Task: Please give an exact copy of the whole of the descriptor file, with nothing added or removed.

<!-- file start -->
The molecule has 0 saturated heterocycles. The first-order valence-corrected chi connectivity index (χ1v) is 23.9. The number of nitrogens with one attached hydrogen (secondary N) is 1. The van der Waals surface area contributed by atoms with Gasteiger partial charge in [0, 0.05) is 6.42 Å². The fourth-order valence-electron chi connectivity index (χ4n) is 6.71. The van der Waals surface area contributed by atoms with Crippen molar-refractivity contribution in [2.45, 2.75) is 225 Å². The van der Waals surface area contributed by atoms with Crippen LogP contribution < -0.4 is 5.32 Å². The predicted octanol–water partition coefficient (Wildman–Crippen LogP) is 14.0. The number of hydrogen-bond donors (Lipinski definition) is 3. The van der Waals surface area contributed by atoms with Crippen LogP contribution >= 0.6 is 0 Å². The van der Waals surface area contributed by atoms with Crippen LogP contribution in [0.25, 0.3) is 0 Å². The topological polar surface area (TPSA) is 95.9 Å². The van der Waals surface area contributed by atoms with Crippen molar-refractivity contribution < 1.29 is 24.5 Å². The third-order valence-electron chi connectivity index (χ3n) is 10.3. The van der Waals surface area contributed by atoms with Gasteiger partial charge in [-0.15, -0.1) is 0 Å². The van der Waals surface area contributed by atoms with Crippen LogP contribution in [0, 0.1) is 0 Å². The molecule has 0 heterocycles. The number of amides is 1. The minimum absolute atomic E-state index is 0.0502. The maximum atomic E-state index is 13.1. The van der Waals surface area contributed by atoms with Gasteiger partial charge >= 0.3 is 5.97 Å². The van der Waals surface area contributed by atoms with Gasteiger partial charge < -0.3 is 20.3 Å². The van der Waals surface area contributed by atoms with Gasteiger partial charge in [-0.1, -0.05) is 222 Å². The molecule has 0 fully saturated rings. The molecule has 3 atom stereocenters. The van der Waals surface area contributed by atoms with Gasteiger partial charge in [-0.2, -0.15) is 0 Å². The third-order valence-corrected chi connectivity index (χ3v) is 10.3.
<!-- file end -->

The molecule has 0 saturated heterocycles. The first-order valence-corrected chi connectivity index (χ1v) is 23.9. The number of nitrogens with one attached hydrogen (secondary N) is 1. The van der Waals surface area contributed by atoms with Gasteiger partial charge in [0, 0.05) is 6.42 Å². The fourth-order valence-electron chi connectivity index (χ4n) is 6.71. The van der Waals surface area contributed by atoms with Crippen molar-refractivity contribution in [2.45, 2.75) is 225 Å². The van der Waals surface area contributed by atoms with Crippen LogP contribution < -0.4 is 5.32 Å². The predicted octanol–water partition coefficient (Wildman–Crippen LogP) is 14.0. The number of hydrogen-bond donors (Lipinski definition) is 3. The van der Waals surface area contributed by atoms with Crippen LogP contribution >= 0.6 is 0 Å². The van der Waals surface area contributed by atoms with Crippen LogP contribution in [0.25, 0.3) is 0 Å². The topological polar surface area (TPSA) is 95.9 Å². The van der Waals surface area contributed by atoms with Crippen molar-refractivity contribution < 1.29 is 24.5 Å². The third-order valence-electron chi connectivity index (χ3n) is 10.3. The van der Waals surface area contributed by atoms with Gasteiger partial charge in [-0.15, -0.1) is 0 Å². The van der Waals surface area contributed by atoms with Crippen LogP contribution in [0, 0.1) is 0 Å². The molecule has 0 heterocycles. The number of amides is 1. The minimum absolute atomic E-state index is 0.0502. The maximum atomic E-state index is 13.1. The van der Waals surface area contributed by atoms with Gasteiger partial charge >= 0.3 is 5.97 Å². The van der Waals surface area contributed by atoms with Gasteiger partial charge < -0.3 is 20.3 Å². The van der Waals surface area contributed by atoms with Gasteiger partial charge in [-0.1, -0.05) is 222 Å². The molecule has 0 fully saturated rings. The molecule has 3 atom stereocenters. The van der Waals surface area contributed by atoms with Gasteiger partial charge in [-0.2, -0.15) is 0 Å². The third-order valence-corrected chi connectivity index (χ3v) is 10.3.